A look at President Trump's administration and the rest of Washington:
- Trump's new national security advisor , H.R. McMaster, is an Army strategist
- Defense Secretary James N. Mattis says the U.S. has no desire to seize Iraq's oil, as President Trump previously suggested
- Vice President Mike Pence's first public reaction to Michael Flynn having lied to him: He's 'disappointed'
- White House Chief of Staff Reince Priebus says he knows of no contact between the Trump campaign and Russia
- Trump returns to campaign mode with rally
- The White House has found ways to end DACA protections while shielding Trump from blowback
The White House responded sharply Friday night to a Seattle federal judge's order that temporarily halts enforcement of an executive order suspending immigration from seven predominantly Muslim countries and blocking the entry of any new refugees for at least 120 days.
"At the earliest possible time, the Department of Justice intends to file an emergency stay of this outrageous order and defend the executive order of the president, which we believe is lawful and appropriate," the White House said in a statement. Later, the word "outrageous" was removed in a revised statement that was sent out.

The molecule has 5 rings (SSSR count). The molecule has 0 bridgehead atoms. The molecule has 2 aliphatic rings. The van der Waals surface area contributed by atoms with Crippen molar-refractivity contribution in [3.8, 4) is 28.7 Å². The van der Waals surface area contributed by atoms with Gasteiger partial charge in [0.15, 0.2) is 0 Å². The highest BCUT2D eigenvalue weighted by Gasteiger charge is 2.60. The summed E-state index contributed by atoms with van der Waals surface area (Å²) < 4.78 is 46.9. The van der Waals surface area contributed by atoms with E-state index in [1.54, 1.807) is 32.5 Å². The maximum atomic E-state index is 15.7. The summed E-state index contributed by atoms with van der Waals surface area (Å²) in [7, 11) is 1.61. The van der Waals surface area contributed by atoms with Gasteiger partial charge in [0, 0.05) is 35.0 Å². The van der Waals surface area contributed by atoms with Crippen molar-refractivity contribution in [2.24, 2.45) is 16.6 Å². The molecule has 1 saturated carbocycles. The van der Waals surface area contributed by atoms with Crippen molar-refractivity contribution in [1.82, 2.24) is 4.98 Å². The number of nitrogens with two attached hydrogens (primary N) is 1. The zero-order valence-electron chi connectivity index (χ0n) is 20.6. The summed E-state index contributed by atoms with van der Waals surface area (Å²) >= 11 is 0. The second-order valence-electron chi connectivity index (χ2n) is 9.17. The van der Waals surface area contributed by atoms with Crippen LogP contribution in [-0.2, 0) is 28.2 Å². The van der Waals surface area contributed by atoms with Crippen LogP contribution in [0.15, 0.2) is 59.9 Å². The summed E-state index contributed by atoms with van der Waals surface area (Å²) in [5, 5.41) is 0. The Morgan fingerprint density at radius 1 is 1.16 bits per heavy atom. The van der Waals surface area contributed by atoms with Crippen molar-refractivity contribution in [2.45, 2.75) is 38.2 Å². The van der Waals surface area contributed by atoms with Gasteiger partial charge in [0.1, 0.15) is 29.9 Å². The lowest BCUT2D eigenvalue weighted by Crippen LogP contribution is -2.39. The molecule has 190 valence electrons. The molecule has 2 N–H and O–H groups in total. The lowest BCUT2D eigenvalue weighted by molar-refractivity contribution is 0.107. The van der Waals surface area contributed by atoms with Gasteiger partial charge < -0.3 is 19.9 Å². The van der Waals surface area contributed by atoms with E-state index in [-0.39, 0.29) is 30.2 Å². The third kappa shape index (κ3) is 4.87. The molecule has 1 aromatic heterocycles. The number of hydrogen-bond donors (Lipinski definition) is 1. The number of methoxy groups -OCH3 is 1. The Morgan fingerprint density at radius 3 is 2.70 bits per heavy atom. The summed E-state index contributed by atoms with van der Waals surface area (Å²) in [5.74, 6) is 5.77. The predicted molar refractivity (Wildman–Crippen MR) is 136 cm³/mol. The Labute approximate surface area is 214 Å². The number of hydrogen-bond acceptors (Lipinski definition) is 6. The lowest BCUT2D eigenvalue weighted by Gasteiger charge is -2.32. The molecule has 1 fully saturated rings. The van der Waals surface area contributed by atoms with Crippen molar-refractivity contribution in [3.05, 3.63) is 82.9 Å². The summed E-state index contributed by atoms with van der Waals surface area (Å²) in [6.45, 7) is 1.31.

"The President’s order is intended to protect the homeland and he has the constitutional authority and responsibility to protect the American people," the statement continued.
"As the law states, 'Whenever the President finds that the entry of any aliens or of any class of aliens into the United States would be detrimental to the interests of the United States, he may by proclamation, and for such period as he shall deem necessary, suspend the entry of all aliens or any class of aliens as immigrants or non-immigrants, or impose on the entry of aliens any restrictions he may deem to be appropriate,' " the statement said.
Lawsuits have argued that the executive order's focus on countries that are predominantly Muslim and its provision for giving preference to religious minorities could violate the Constitution's protections against religious discrimination. Civil rights groups have also challenged the president's targeting of specific nationalities.